Incidentally, for the buyer specifically looking for a manually wound vintage Omega, it would be impossible to make a better choice of movement than the one here. This 30mm series, in all its forms, is universally regarded as being the finest group of hand wound movements that the company has ever made, and was so reliable and precise that questions were asked (Omega Information, Issue 5, June 1947) of Omega’s technical director, Henri Gerber, as to the genuine relevance of such a piece of high precision machinery in the context of everyday life. It is perhaps the ultimate irony then that this all-time great, described in the July 1997 issue of the German magazine Klassic-Uhren ( Classic Wristwatch) as “ein Legendares Werk”, or, in English, “a legendary mechanism”, was conceived and designed by an entirely self-taught watch maker, Henri Kneuss. The example on permanent display in Omega’s own factory museum is accompanied by the note that “it is the perfect movement for the horological purist. It was simpler, more solid, more durable, more reliable and more accurate than all the others of the same dimensions from the same period”. Certainly, one could spend far more money on a hand wound movement from the 1940s that will be needed to acquire this piece, but regardless of this, a measurably superior mechanism will not be obtained. It was not by accident that the British Government, after extensive testing, chose the same 30mm unit, again in T2 form, as the one to be fitted into the Mark VII pilots’ watches that were supplied to RAF crews at the time.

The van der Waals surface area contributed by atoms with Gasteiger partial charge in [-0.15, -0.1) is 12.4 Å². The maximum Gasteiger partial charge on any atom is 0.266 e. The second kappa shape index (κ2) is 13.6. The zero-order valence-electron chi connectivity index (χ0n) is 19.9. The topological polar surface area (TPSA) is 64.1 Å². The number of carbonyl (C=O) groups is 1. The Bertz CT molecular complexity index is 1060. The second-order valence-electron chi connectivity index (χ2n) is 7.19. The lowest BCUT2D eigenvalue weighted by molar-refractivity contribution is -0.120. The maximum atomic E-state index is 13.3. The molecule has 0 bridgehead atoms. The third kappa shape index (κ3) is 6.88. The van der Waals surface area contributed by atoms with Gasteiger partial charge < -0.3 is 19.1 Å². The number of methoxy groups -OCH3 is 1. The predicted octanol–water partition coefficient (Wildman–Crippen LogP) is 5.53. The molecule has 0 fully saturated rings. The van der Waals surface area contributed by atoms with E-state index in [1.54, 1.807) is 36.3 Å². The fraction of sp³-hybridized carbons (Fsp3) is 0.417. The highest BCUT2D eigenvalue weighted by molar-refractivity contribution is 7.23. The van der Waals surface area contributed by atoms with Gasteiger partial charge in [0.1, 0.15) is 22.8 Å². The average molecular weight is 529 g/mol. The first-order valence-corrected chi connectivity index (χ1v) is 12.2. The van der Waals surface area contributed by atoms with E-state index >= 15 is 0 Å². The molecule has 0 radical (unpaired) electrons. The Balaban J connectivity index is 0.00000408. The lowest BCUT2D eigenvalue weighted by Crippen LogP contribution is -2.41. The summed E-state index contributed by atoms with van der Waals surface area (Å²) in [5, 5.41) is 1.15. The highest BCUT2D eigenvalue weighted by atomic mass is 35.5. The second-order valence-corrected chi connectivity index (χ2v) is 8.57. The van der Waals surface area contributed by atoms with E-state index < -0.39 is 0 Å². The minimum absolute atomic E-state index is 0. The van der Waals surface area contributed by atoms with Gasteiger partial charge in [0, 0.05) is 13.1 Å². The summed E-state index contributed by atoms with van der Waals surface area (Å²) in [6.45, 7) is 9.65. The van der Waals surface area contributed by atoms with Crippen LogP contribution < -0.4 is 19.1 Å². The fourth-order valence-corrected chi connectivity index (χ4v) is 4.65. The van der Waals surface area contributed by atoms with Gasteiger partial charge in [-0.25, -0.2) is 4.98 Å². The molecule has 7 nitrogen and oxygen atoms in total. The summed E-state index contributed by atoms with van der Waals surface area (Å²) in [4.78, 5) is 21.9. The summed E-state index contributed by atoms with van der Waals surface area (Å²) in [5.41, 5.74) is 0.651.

However superb a movement initially, it needs to be in superb condition in order to be a worthwhile purchase today. Just as what was once the finest motor car in the world will be of little use now if its engine has been abused and its bodywork allowed to rust, so it is with a high grade vintage wristwatch. This particular movement is in the very best order, having been serviced on a regular basis since new. It is entirely original in every respect, and has never been corrupted with replacement parts. Its bright pink gold finish, very much a trademark of classic Omega movements, remains bright and free from even the slightest hint of corrosion. The signature “Omega, Swiss, 15 Jewels” is clearly visible on the bridge plate and, even when studied under high magnification, this entire unit would be almost impossible to fault. If sensibly looked after in the future, and by this we mean serviced every three or four years, there is no good reason why this watch shouldn’t still be in perfect working order a century or more from now, just as many antique pocket watches from the 18th and 19th centuries still are today. While beautifully executed to a quality standard that would never be economically viable now, an item like this one can genuinely be a watch for life, this being something that, sadly, could never be said about the mass-produced luxury timepieces sold new today.
We have fitted this watch with a high quality crocodile skin type strap that is perfectly in keeping with its upmarket, clearly vintage appearance. This is not a genuine Omega strap, the original having deteriorated by the time we acquired the piece, but we have transplanted the signed stainless steel Omega buckle from this old strap to its replacement. When considering a watch as a potential purchase, small touches like this are important and must be factored into the overall equation. A well preserved steel Omega buckle from the 1940s will have a value of somewhere between £50 and £60 GB pounds, not least because there are so many owners of watches from this period, on which the buckles have been lost, who would love to return their timepieces back to correct factory specification. Leaving aside matters of cost, the process of tracking down period buckles is a time consuming and inconvenient one, and it is so much easier, where possible, to pay slightly more initially and acquire a watch with its correct buckle from the outset.